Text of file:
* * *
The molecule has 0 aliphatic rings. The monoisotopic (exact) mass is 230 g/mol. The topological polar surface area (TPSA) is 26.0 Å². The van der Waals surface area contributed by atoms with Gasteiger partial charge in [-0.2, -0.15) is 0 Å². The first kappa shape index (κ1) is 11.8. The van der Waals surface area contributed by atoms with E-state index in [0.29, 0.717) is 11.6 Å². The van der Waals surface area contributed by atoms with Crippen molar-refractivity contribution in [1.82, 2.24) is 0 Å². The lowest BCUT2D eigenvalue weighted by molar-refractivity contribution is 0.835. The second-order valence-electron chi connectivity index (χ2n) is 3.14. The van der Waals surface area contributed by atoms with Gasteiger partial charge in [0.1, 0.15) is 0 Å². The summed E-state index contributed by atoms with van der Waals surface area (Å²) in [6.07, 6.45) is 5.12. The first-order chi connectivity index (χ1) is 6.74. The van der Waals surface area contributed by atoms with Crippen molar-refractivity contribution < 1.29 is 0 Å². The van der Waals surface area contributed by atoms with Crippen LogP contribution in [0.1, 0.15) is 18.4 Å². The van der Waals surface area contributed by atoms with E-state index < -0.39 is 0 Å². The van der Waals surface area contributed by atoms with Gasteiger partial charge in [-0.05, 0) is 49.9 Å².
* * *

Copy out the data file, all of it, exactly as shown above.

The molecule has 0 aliphatic rings. The monoisotopic (exact) mass is 230 g/mol. The topological polar surface area (TPSA) is 26.0 Å². The van der Waals surface area contributed by atoms with Gasteiger partial charge in [-0.2, -0.15) is 0 Å². The first kappa shape index (κ1) is 11.8. The van der Waals surface area contributed by atoms with E-state index in [0.29, 0.717) is 11.6 Å². The van der Waals surface area contributed by atoms with Crippen molar-refractivity contribution in [1.82, 2.24) is 0 Å². The lowest BCUT2D eigenvalue weighted by molar-refractivity contribution is 0.835. The second-order valence-electron chi connectivity index (χ2n) is 3.14. The van der Waals surface area contributed by atoms with Gasteiger partial charge in [0.1, 0.15) is 0 Å². The summed E-state index contributed by atoms with van der Waals surface area (Å²) in [6.07, 6.45) is 5.12. The first-order chi connectivity index (χ1) is 6.74. The van der Waals surface area contributed by atoms with Crippen molar-refractivity contribution < 1.29 is 0 Å². The van der Waals surface area contributed by atoms with Crippen LogP contribution in [0.1, 0.15) is 18.4 Å². The van der Waals surface area contributed by atoms with E-state index < -0.39 is 0 Å². The van der Waals surface area contributed by atoms with Gasteiger partial charge in [-0.05, 0) is 49.9 Å².